Unhappy at Work, But is it the Right Time to Start Your Business?

Unhappy at Work, But is it the Right Time to Start Your Business?

Have you had it with your boss? Want to pursue your passion instead of building someone else’s dreams? You’re not alone. According to a recent Small Biz Trends survey, those two notions motivate nearly fifty percent of aspiring entrepreneurs. But are those reasons enough to take the leap of faith and leave your current job to start your own business?

The first few years of running a business can be volatile. And though two-thirds of businesses will survive their first two years, by five-year mark, statistically, only fifty percent will keep their doors open.

You may not be able to predict the future, but you can give your business the best chance at survival if you make sure you’re ready. How do you know? Here are five questions to ask yourself.

Is there a market for your product or service?

Your business can’t exist without a market, so before you make the jump, be sure that you have or can reasonably expect a customer base. Check out industry trends, local and regional demographics, and competition to determine if your business will accommodate a need.

It’s also helpful to determine your target audience, as this can provide further insight into the marketplace and your spot in it.

Have you tried out your product?

First impressions matter, and if you want to make the best one, you probably should have a product or service that delivers.  It’s easy to try it out in the comfort of your own home, but before you open your business, consider offering friends and family members the opportunity to test our whatever it is you’ll be selling.

Use their feedback to help fill any gaps and make necessary changes before you present your business to the public.

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Where do you plan to open up shop?

Location plays a huge role in your success, but not just for customer convenience. Proximity to suppliers, average rent or real estate prices, zoning regulations, and license and fee requirements are also dependent on location.  

All of those factors can determine not only how much traffic your business receives but also how much it costs to do everything from get supplies to store inventory. Don’t wait until you’ve sent in your notice to investigate possible locations.

How will it affect your family?

If you’re entering this venture independently, you may not have to put much thought into this question, but if not, it’s certainly worth mulling over. Can your family afford the loss of an income and potentially any additional benefits, like health care?

In addition, relying on things like personal savings or leveraging homes or automobiles as collateral can also put them in a precarious position if things don’t pan out as planned.  

That’s not to suggest isn’t an inherent risk associated with opening a business — there is.  But there may be some times or circumstances that are more accommodating than others.

Do you need any permits or licenses?

In many cases, you’ll need to obtain permits or licenses before you open for business. Doing so may involve more than just paying the required fees. You may have to bring your business up to code, undergo training, etc. Find out ahead of time so you can enter into your new business adventure with good legal graces.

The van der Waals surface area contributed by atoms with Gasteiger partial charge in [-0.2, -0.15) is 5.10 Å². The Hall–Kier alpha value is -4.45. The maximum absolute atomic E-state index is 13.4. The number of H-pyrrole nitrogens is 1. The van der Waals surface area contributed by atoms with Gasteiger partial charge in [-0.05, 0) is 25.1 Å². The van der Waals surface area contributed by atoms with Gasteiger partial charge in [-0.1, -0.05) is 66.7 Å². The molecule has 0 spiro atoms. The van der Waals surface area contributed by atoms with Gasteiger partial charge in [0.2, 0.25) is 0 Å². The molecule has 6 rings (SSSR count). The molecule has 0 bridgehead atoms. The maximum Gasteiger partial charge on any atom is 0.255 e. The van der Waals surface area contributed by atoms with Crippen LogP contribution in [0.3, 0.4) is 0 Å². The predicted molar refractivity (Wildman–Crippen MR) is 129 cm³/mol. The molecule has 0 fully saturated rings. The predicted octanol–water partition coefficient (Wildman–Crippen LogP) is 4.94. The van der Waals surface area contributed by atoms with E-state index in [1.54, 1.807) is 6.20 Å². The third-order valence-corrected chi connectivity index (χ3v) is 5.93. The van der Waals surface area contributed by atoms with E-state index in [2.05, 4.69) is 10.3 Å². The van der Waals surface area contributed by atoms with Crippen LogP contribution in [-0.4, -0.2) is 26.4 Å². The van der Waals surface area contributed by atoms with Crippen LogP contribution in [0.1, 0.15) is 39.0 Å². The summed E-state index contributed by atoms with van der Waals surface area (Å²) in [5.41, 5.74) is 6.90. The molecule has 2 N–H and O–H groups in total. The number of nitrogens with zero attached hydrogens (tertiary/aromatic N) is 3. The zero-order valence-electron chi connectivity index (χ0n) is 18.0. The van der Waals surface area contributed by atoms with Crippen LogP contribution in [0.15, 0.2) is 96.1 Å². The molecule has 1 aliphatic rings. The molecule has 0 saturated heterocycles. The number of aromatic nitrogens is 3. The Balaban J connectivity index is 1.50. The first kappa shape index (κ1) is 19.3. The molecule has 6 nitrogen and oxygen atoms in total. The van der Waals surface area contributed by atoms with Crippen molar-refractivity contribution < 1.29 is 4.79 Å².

How much will it cost and how will you pay for it?

Opening a business takes a lot of time and effort, but it can also take a lot of money. While some business owners may be able to get by with nothing more than a website, phone number, and some basic low-cost operating supplies (postage, printer, etc.), others will need to make a substantial financial investment.

The costs of real estate, inventory, supplies, marketing costs, payroll, utilities, licenses, permits, etc. can add up quickly, and in some cases, you may not be able to open up until all those needs are met.

You don’t need to have cash on hand, of course. Many business owners rely on loans, credit cards, and investors, but knowing how much it will cost and what payment options are available is essential if you want to take the next step.

What’s your credit score?

Thinking of managing startup costs through loans, credit cards, lines of credit etc? Make sure you know your credit score. A good or excellent credit score will open doors to affordable funding. If you have poor credit, however, you may find that those doors are tightly closed or extremely expensive to pry open.

If your credit isn’t stellar, you may want to work on improving it before you dive in.

What’s your plan?

I know — to open a business, obviously. But before you do, you really should have a business plan.

A business plan takes your abstract visions and turns it into a concrete plan for advancement. When properly written, it can help you determine your target audience, product or service definition, monetization strategies, and key financial metrics. It will also help you obtain funding and entice potential investors, if necessary.

Sound daunting? It may seem so, but you don’t need to come out of the gate with a final copy ready. The important thing is that you begin the process of writing a business plan, even if it’s just in a notebook file on your computer for the time being. But, if you’re planning on abandoning your day job, then you likely want to be a bit more thorough.

Need some tips on how to get started? Check out our article on How to Write a Business Plan.

Starting a business is a big commitment, and quitting your job to do so can feel like an even bigger one. If you’re thinking of pursuing your entrepreneurial dreams and making the jump from employee to employer, then do yourself a favor and make sure you’re ready. The questions above can go a long way in helping you determine feasibility as well as next steps.

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